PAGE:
The ongoing fleet cuts continue, with Air Canada announcing their results today, and the same time choosing to wave goodbye to certain aircraft in their fleet.
Up for the cut are 79 older aircraft from its fleet. These are
- Boeing 767 (used with Air Canada Rouge) 25 aircraft
- Airbus A319 (16 in Mainline, 18 in Rouge)
- Embraer E190 aircraft (14 aircraft)
The aircraft will leave the fleet in stages, with the Embraer E-190 aircraft exiting straight away.
The airline states this will simplify the airline’s overall fleet, reduce its cost structure, and lower its carbon footprint.
So, what has driven this? Capacity has dropped – with the airline dropping capacity from 85 to 90 per cent when compared to 2019’s second quarter. The airline is expecting improvements, with a 75% reduction in the third quarter of 2020 capacity
Of course, the airline will continue to adjust capacity and take other measures as required to account for health warnings, travel restrictions, border closures globally and passenger demand.
Other ways the airline will attempt to conserve cash include:
- Drawing down US$600 million and $200 million revolving credit facilities for aggregate net proceeds of $1.027 billion.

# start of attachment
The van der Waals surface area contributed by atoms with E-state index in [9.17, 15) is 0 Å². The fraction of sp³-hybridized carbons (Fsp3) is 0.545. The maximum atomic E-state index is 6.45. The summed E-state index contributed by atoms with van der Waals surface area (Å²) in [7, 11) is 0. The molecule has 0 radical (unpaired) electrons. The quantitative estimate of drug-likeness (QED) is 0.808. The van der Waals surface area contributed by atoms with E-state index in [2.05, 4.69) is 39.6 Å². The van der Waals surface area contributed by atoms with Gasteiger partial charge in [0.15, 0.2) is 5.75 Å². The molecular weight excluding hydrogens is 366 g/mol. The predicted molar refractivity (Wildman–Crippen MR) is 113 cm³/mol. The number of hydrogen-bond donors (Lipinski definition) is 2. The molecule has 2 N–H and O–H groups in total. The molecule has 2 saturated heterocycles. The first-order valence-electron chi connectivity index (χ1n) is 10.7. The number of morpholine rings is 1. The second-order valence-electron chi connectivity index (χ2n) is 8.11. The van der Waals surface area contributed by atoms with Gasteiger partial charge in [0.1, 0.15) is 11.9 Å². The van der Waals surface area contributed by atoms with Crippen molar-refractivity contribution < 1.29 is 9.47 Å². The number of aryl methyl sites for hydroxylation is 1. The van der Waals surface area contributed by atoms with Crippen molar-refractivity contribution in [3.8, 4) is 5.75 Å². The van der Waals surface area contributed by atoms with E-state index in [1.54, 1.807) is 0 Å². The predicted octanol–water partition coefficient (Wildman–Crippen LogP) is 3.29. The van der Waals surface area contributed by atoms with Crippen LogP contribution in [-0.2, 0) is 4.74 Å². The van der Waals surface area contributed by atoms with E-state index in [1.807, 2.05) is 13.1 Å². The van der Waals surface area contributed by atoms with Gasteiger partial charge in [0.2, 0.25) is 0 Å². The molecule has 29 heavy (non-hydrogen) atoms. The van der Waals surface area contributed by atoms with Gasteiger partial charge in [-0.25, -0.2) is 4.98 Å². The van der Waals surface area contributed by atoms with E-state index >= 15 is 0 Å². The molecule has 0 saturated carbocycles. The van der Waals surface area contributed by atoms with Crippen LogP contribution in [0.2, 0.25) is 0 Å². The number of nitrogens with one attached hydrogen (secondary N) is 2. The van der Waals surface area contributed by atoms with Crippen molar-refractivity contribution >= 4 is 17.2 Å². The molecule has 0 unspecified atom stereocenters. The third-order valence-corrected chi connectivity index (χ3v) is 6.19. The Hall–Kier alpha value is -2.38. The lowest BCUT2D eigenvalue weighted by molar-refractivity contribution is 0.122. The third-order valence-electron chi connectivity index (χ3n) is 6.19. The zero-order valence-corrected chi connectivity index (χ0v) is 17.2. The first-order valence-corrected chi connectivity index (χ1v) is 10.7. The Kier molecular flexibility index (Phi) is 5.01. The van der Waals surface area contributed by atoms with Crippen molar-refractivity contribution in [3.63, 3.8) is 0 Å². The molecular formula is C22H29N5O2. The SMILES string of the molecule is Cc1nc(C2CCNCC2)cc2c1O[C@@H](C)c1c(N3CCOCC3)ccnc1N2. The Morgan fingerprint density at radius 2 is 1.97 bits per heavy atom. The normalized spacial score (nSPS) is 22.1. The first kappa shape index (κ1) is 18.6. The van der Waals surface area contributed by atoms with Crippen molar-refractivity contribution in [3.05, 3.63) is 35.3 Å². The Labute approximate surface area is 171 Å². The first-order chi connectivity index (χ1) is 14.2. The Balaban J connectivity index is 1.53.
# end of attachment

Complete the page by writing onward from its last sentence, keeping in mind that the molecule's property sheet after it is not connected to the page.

- Securing a 364-day term loan in the amount of US$600 million, secured by aircraft and spare engines, for net proceeds of $829 million.
- Concluded a bridge financing of $788 million for 18 Airbus A220 aircraft which may be used for general corporate purposes and which Air Canada expects to replace with longer-term secured financing arrangements later in 2020 with the same lender.
- Air Canada has also started a company-wide cost reduction and capital reduction and deferral program which has now reached approximately $1.050 billion, increased from an initial target of $500 million.
- Air Canada has adopted the Canada Emergency Wage Subsidy (CEWS) for most of its workforce which allowed it to return previously furloughed Canadian-based employees to its payroll for the March 15 to June 6, 2020 period.
- Operating cargo flights, with the airline operating 500 all-cargo flights since the 22nd March, using Boeing 787 and Boeing 777 aircraft as well as four newly converted Boeing 777 and four converted Airbus 330 aircraft where it has doubled available cargo space by removing seats from the passenger cabin.
More older aircraft parked
It seems that a crisis is a perfect time to park aircraft you’ve been planning to retire, least of all your costs will head one way – downwards. However, with the industry in free-fall, it seems to rebalance the fleet to be ready when the time comes is the urgent order of the day.
With the 767s gone, Air Canada Rouge will be a much smaller airline and one that won’t ply transatlantic routes. The Airbus A220 will take the place of the E-190, whilst the A319s space will be filled by the A220 and the Boeing 737 MAX 8 (which is still grounded).
For the airline, it may be a time to wait things out, but a time to prepare when the travel bounce happens.
And for the airline – it hopes to be soon.
(Active and Parked fleet data based on https://www.airfleets.net/flottecie/Air%20Canada.htm )
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